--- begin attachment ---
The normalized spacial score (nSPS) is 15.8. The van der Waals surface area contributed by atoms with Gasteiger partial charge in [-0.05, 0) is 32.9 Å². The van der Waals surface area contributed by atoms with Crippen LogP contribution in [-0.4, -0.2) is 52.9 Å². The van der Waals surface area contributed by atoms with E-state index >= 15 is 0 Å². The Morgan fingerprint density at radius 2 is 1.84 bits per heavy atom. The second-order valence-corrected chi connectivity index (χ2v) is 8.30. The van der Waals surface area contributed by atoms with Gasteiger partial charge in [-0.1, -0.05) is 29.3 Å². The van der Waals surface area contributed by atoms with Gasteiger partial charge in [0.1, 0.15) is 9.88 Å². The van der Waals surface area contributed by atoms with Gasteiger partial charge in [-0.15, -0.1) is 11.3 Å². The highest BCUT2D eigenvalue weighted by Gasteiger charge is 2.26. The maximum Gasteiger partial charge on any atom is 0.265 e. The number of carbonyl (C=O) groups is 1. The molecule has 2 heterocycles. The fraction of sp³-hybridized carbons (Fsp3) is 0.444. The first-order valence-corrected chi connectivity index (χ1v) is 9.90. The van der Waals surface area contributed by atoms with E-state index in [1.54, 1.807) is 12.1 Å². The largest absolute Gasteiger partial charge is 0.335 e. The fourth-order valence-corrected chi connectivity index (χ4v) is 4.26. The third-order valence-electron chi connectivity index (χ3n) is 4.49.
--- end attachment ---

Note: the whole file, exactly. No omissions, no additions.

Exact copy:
The normalized spacial score (nSPS) is 15.8. The van der Waals surface area contributed by atoms with Gasteiger partial charge in [-0.05, 0) is 32.9 Å². The van der Waals surface area contributed by atoms with Crippen LogP contribution in [-0.4, -0.2) is 52.9 Å². The van der Waals surface area contributed by atoms with E-state index >= 15 is 0 Å². The Morgan fingerprint density at radius 2 is 1.84 bits per heavy atom. The second-order valence-corrected chi connectivity index (χ2v) is 8.30. The van der Waals surface area contributed by atoms with Gasteiger partial charge in [-0.1, -0.05) is 29.3 Å². The van der Waals surface area contributed by atoms with Gasteiger partial charge in [0.1, 0.15) is 9.88 Å². The van der Waals surface area contributed by atoms with Gasteiger partial charge in [-0.15, -0.1) is 11.3 Å². The highest BCUT2D eigenvalue weighted by Gasteiger charge is 2.26. The maximum Gasteiger partial charge on any atom is 0.265 e. The number of carbonyl (C=O) groups is 1. The molecule has 2 heterocycles. The fraction of sp³-hybridized carbons (Fsp3) is 0.444. The first-order valence-corrected chi connectivity index (χ1v) is 9.90. The van der Waals surface area contributed by atoms with E-state index in [1.54, 1.807) is 12.1 Å². The largest absolute Gasteiger partial charge is 0.335 e. The fourth-order valence-corrected chi connectivity index (χ4v) is 4.26. The third-order valence-electron chi connectivity index (χ3n) is 4.49.